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Certain pesticides and other phytosanitary products, while useful to agricultural production, can have negative impacts on the environment that exceed the benefits of their use. Because of this, France has taken the initiative to reduce pesticide use by 50 % by 2025 through its Ecophyto plan. Reducing the use of pesticides is great news for the environment, but it is not without consequence for farmers. What, then, should farmers use to replace phytosanitary products without harming the environment? Bio-control, the practice of using solutions already present in the environment, is a potential solution (using living organisms, like insects or bacteria, or natural substances like plant extracts). The leading French National Institute for Agricultural Research, INRA, has played a major global role in developing solutions. The institute recently released a report highlighting the various methods that can be used to fight off pests using natural methods that are not harmful to the environment. What follows is a brief summary of the different bio-control solutions for replacing harsh chemicals in agriculture brought to light in the report.

Smell (pheromones)

For more than 40 years, INRA has been studying the chemical ecology of pest insects and has been developing bio-control strategies that include the use of pheromones to fight against these insects, by playing off their natural behavior or through the disruption of the reproductive cycle. For example, researchers have developed methods that allow to reproduce the same pheromones emitted by female species of pest insects that can then be used to draw away males and prevent them from reproducing. Another method is to recreate an odor that incites a pest to flee, such as that emitted by a predator. Yet another strategy consists of identifying and recreating the natural odors that attract mother insects to the types of plants where they usually lay their eggs. Using these smells, farmers can then apply the pheromone to an area away from the plants they are trying to protect, and trick the insect into laying its eggs elsewhere, protecting the plant and preventing the pest from laying viable eggs.

Macro-organisms

The most widely used bio-control tool is the use of macro-organisms, and several are as efficient – or more so – than phytosanitary products. Certain ones, such as the genus Trichogramma, are parasites of pest insect eggs. Others, like certain nematodes, attack pest larvae, and other, such as bats, eat the adult insects, meaning that these organisms can provide a three front attack against pests. Yet another method, used in the case of invasive pest species, consists of introducing carefully and sustainably a natural predator of the invasive species from its original environment to fight off the pest insect.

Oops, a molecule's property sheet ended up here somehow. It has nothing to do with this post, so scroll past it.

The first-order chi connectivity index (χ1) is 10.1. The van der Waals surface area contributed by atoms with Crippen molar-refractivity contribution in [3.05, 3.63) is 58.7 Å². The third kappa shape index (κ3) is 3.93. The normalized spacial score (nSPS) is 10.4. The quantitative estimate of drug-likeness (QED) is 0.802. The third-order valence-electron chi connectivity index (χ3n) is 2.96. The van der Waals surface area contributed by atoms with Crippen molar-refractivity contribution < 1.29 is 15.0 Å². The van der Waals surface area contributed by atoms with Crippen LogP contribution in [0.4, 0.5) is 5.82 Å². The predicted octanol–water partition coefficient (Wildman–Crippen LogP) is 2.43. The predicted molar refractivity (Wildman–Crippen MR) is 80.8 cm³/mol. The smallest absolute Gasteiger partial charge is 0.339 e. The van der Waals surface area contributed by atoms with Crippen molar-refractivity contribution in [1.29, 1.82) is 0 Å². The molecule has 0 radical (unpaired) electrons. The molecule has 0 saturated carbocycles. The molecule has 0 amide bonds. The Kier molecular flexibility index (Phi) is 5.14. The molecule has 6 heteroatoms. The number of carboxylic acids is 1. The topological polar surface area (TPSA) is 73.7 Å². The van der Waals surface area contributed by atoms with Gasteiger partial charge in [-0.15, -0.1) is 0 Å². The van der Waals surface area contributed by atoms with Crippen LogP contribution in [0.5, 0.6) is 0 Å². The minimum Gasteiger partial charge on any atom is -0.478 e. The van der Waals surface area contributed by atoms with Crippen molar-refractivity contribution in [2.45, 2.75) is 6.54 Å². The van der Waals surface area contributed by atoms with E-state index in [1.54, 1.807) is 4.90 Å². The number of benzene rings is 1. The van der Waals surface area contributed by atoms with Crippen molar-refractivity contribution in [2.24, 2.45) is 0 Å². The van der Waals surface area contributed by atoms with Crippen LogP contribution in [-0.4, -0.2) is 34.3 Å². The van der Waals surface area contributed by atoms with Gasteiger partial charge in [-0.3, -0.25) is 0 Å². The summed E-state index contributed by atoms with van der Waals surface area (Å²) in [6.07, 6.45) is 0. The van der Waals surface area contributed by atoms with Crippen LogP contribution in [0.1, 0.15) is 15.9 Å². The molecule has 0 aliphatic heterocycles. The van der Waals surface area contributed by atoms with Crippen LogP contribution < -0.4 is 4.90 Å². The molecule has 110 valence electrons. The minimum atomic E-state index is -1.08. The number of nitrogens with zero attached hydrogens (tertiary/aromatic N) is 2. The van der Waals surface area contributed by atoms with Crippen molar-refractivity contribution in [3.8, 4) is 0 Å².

Micro-organisms

A third natural method of warding off pest species is the use of micro-organisms like viruses, bacteria, or fungi. This consists of identifying species that pose no risk to the host plant but that infect or repulse the pest species. For example, researchers are currently finalizing a project that identified a certain species of fungi that is sometimes naturally found on tomato plants and that provides nearly 100% protection against the fungal infection of tomato plants caused by Botrytis cinerea. Plants are not the only things that can be protected this way: Fish species are also frequently confronted with infections by pests. Researchers at INRA have discovered a family of naturally occurring fungal species that can be used to protect fish from infection by microorganisms called Oomycetes.

Beneficial natural substances

Finally, natural substances – whether they be animal, plant or mineral – can also be beneficial in the fight against pests. One example can be taken from the world of animal husbandry. Goat and sheep are sometimes stricken with infections caused by parasitic nematodes that take up residency in the intestinal track of the animals, reducing their milk production, slowing their growth, and sometimes even killing them. Researchers have discovered that by raising the goats and sheep on plants high in tannins, they can provide a natural anti-worm defense to the animals, protecting them from infection. Additionally, it has been found that these plants can reduce the greenhouse gas emissions produced by sheep and goats.